(Originally published as “Historical Facts About Places Near Allentown,” in the Hightstown Gazette dated January 3, 1918)
Holmes Probasco Now Occupies One of the Oldest Farm Houses – J. J. Parker Owns Ancient Brick Dwelling
One of the oldest farm houses in the Allentown section is that now occupied by Holmes Probasco, on the eastern border of Allentown [76 N. Main St.]. The property was bought in 1793, of the grandfather of the late Heberton Rogers, by Alexander Milne, a Scothman from Edinburg, who settled in Philadelphia. For some time he carried on an iron business at Walnut and Dock streets, on the site of the Merchants Exchange.
When the yellow fever broke out in Philadelphia in the above year, Mr. Milne took his family to Allentown. After purchasing the said property and them settled he returned to Philadelphia to transact some business. While there he contracted the fever, from which he died after his return home.
Michael Milne, son of Alexander, was the father of Mrs. Parsons and Mrs. Ramsey of Philadelphia, and Mrs. Norton, of Allentown. He was the grandfather of Mrs. E. H. Lee and Miss E. C. Parsons, now residents of Allentown.
The widow of Alexander Milne afterward married Asher Borden, who lived on the farm and also carried on the business of hatter in that town. After the demise of the last two named, the farm property came into possession of the late George Borden.
At the time of the survey for a route of the Camden and Amboy Railroad, the engineers planned to have it pass through Allentown; but owing to the violent opposition of some farmers the course was changed so as to have it touch Robbinsville.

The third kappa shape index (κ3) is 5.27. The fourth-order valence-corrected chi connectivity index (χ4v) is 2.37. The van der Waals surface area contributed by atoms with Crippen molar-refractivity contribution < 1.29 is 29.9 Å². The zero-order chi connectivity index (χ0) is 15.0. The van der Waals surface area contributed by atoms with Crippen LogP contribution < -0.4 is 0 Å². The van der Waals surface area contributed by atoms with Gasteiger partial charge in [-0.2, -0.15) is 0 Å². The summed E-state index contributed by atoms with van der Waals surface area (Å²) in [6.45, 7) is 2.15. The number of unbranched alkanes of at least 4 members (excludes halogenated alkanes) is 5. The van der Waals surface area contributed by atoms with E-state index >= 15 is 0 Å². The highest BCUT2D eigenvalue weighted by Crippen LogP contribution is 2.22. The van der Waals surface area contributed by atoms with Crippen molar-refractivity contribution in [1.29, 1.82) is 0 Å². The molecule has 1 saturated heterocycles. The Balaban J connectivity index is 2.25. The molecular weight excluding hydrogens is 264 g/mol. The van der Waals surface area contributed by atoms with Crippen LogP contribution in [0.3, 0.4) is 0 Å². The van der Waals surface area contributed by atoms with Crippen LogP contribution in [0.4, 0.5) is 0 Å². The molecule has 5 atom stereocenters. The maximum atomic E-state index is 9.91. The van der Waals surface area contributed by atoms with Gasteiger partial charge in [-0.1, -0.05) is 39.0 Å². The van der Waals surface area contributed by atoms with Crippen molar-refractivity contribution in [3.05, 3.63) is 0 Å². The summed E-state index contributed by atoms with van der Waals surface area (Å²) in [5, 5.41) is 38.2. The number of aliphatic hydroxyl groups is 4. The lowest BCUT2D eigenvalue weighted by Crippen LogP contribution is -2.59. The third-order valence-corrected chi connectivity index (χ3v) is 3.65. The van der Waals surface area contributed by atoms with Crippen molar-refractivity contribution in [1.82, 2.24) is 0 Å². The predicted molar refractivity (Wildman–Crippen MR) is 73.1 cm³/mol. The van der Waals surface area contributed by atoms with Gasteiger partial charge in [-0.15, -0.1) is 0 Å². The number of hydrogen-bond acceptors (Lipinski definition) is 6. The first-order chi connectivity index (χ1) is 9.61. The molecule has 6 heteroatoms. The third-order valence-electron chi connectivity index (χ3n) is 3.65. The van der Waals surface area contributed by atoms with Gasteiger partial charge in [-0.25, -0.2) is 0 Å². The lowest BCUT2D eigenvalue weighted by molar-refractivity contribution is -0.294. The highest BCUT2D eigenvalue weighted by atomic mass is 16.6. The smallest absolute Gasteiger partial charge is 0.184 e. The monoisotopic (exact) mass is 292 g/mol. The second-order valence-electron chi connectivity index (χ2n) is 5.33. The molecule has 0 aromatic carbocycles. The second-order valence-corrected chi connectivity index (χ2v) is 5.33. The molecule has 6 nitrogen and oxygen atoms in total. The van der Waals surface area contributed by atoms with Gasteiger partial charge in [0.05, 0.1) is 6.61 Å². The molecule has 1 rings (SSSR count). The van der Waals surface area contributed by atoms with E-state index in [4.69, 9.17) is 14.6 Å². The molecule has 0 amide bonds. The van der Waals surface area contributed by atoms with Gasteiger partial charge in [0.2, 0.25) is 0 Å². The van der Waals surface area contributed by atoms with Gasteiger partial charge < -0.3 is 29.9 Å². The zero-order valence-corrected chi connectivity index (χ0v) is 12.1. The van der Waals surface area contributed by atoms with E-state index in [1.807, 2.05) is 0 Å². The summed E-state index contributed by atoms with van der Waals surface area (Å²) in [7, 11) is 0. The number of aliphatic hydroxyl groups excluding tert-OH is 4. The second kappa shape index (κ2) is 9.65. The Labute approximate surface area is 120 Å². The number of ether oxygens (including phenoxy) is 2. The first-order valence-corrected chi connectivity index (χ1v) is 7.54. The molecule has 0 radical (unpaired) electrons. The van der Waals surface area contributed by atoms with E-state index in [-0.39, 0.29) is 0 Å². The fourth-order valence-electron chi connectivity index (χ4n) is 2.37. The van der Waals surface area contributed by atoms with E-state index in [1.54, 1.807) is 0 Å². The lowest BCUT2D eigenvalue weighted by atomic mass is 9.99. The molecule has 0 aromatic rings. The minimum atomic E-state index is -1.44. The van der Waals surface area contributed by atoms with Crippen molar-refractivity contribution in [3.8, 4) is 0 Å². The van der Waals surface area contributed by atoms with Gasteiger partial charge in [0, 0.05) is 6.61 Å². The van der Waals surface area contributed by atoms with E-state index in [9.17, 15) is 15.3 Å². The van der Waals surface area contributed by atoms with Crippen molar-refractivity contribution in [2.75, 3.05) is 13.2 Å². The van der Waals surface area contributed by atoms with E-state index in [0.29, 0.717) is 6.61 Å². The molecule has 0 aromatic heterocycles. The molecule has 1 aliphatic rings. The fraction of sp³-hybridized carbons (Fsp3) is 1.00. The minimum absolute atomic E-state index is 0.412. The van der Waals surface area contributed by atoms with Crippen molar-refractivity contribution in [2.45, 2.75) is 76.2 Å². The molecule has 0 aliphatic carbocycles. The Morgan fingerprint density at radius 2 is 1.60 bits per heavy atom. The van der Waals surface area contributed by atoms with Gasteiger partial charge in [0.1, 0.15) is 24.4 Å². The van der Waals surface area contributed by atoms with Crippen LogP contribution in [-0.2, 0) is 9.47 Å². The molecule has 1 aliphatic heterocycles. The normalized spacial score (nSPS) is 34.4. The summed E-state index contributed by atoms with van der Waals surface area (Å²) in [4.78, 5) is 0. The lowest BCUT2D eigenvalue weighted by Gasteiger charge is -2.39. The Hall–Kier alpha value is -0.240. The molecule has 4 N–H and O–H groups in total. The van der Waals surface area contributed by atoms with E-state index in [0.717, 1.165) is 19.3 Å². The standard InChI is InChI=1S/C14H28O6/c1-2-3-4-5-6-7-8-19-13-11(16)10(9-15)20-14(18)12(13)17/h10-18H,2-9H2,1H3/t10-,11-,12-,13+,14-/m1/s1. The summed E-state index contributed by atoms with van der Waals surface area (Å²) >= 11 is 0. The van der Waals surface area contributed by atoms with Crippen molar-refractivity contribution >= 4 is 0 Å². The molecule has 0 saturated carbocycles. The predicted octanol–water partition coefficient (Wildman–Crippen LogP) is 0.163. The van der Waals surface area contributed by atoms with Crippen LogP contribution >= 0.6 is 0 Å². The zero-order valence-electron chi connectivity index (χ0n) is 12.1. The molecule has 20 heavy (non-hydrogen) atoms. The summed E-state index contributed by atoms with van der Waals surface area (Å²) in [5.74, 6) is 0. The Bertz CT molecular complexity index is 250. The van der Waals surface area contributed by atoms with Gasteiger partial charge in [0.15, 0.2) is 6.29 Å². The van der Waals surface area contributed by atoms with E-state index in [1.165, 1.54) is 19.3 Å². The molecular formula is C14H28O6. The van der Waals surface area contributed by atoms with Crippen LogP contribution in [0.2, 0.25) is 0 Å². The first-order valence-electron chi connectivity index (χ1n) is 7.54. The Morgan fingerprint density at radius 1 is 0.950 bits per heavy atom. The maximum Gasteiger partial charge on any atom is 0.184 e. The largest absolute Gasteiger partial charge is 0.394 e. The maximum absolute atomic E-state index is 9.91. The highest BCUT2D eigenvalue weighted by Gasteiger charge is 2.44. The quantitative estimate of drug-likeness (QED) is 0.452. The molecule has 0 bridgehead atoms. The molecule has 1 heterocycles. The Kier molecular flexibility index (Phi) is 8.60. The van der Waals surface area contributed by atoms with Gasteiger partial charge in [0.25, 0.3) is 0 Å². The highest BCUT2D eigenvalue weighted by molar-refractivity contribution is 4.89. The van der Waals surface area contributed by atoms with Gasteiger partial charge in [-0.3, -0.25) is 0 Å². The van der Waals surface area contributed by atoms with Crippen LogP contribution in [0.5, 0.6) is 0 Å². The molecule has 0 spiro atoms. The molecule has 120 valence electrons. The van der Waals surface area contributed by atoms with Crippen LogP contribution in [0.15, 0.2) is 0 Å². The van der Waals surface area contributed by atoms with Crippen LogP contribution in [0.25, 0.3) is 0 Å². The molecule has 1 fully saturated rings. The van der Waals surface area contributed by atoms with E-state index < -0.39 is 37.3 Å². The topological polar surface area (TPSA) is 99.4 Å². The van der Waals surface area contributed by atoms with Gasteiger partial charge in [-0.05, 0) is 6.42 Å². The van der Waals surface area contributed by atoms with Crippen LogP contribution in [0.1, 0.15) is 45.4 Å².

It is said that the principal objector to the road passing through the Allentown section was the said Asher Borden, who strangely imagined that the road would do away with the demand for horses, hay, grain and other farm products.
The original Milne farm was much larger than the present. The land for what is now the Forman Wetherill and that for the present Wycoff Hendrickson’s place was sold off many years ago to the late Josiah Borden, son of said George. He built both of the farm houses standing on these properties and at different times was the occupant of each one of them.
Ancient Brick Dwelling
Probably one of the oldest and best preserved brick dwellings in the Allentown section is that of James J. Parker, situated near Allentown in the road to Imlaystown. The walls of the story are 16 inches thick; the floors and window frames are in a level condition; the doors are still working smoothly; and the whole interior appearance indicates that the old dwelling will be good for many years of household service. A peculiarity noticed by a stranger visiting the property is that the house appears to have been turned about, and that the rear ought to be where the front is. In explanation of this it might be stated that in former times there was a public road that skirted Doctor’s creek on which the farm houses to the eastward of Allentown faced. After the present road to Imlaystown was laid out, in the early part of the last century, the said road was abandoned, thus leaving some of the oldest houses with their rear portion facing the present highway. Mr. Parker says that at present he has no way of finding out the exact time when the house was built.